Skip to Main Content

++

Key Concepts

++

  • Epidemiology

    • Total anomalous pulmonary venous connection (TAPVC) accounts for 1 to 3 percent of all cases of congenital heart defects. Obstructed TAPVC is one of the few true emergencies in neonatal surgery.

    • TAPVC is either an isolated lesion or associated with complex atrial isomerism.

  • Morphology

    • All the pulmonary veins drain into one or several systemic veins instead of the left atrium (LA).

    • The presence of an inter-atrial communication is crucial to sustain life and an atrial septal defect (ASD) or a patent foramen ovale (PFO) is considered as a part of TAPVC complex.

    • Four anatomic subtypes of TAPVC are recognized based on the location of the anomalous pulmonary venous drainage: supracardiac (40–50 percent), cardiac (20–25 percent), infracardiac (10–15 percent), and miscellaneous or mixed (10 percent).

  • Pathophysiology

    • TAPVC is a mixing lesion in which pulmonary venous blood completely mixes with systemic venous blood and returns to the right atrium through a systemic vein, with consequent left-to-right shunt.

    • In neonates and small infants with obstructed pulmonary venous return, pulmonary hypertension and pulmonary edema are always present.

  • Clinical features

    • Infants with obstructed TAPVC present with cyanosis, respiratory distress soon after birth. Infants with unobstructed TAPVC present later than infants with obstruction.

  • Diagnosis

    • Echocardiography is diagnostic. Angiography is not indicated. Magnetic resonance imaging (MRI) may be useful as a supplement to echocardiography.

  • Treatment

    • Surgical repair involves creation of a connection between the pulmonary venous confluence and the LA. Stabilization with preoperative extracorporeal membrane oxygenation (ECMO) is an option for desperately ill neonates.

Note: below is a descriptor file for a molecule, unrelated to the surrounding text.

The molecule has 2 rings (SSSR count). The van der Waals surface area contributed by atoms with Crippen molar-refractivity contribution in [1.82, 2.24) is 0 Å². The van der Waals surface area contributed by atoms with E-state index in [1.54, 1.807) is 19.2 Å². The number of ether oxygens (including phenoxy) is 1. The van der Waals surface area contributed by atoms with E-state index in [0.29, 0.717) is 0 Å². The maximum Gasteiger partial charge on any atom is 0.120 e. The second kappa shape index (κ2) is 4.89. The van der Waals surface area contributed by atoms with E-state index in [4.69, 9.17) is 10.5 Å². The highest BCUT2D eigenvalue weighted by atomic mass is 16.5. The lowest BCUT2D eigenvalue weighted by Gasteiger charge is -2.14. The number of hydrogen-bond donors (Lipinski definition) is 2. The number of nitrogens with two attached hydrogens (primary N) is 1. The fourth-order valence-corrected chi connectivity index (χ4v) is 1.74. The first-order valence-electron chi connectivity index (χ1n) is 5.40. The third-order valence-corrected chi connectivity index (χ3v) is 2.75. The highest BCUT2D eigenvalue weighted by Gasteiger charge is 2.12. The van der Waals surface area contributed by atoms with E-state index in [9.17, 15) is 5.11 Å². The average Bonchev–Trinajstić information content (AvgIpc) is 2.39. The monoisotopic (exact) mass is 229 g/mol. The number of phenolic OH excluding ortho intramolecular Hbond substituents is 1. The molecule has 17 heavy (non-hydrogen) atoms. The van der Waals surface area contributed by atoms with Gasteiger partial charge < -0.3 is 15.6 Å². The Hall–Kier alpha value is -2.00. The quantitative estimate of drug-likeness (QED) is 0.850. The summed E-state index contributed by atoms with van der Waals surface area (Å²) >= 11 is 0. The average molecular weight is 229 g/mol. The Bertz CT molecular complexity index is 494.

• Outcomes

    • The long-term outcome for patients with repaired TAPVC is very good, with an operative mortality of 10 percent. Pulmonary venous stenosis is a relatively uncommon complication but, when it occurs, the impact on prognosis is profound.

++

Introduction

++

Total anomalous pulmonary venous connection (TAPVC) is a rare and heterogeneous anomaly that accounts for only 2 percent of congenital heart defects.1 TAPVC is a condition in which all the pulmonary veins drain into one or several systemic veins instead of the left atrium (LA). Presence or absence of pulmonary venous obstruction is important for the immediate postnatal stability of newborns. Obstructed TAPVC is one of the few true emergencies in congenital heart surgery.

++

The first attempt at surgical repair was performed by Muller in 1951 by performing an anastomosis between the pulmonary vein and the LA.2 In 1956 Lewis successfully corrected TAPVC by using hypothermia and inflow occlusion.3 The first successful repair with cardiopulmonary bypass was performed by Burroughs and Kirklin in 1956.4

++

Anatomic Classification

++

Four anatomic subtypes of TAPVC are recognized based on the location of the anomalous pulmonary venous drainage: supracardiac (40–50 percent), cardiac (20–25 percent), infracardiac (10–15 percent), and miscellaneous or mixed (10 percent). In supracardiac TAPVC, the four pulmonary veins join at a venous confluence (remnant of the common pulmonary vein) behind the LA and typically drain superiorly and ...

Pop-up div Successfully Displayed

This div only appears when the trigger link is hovered over. Otherwise it is hidden from view.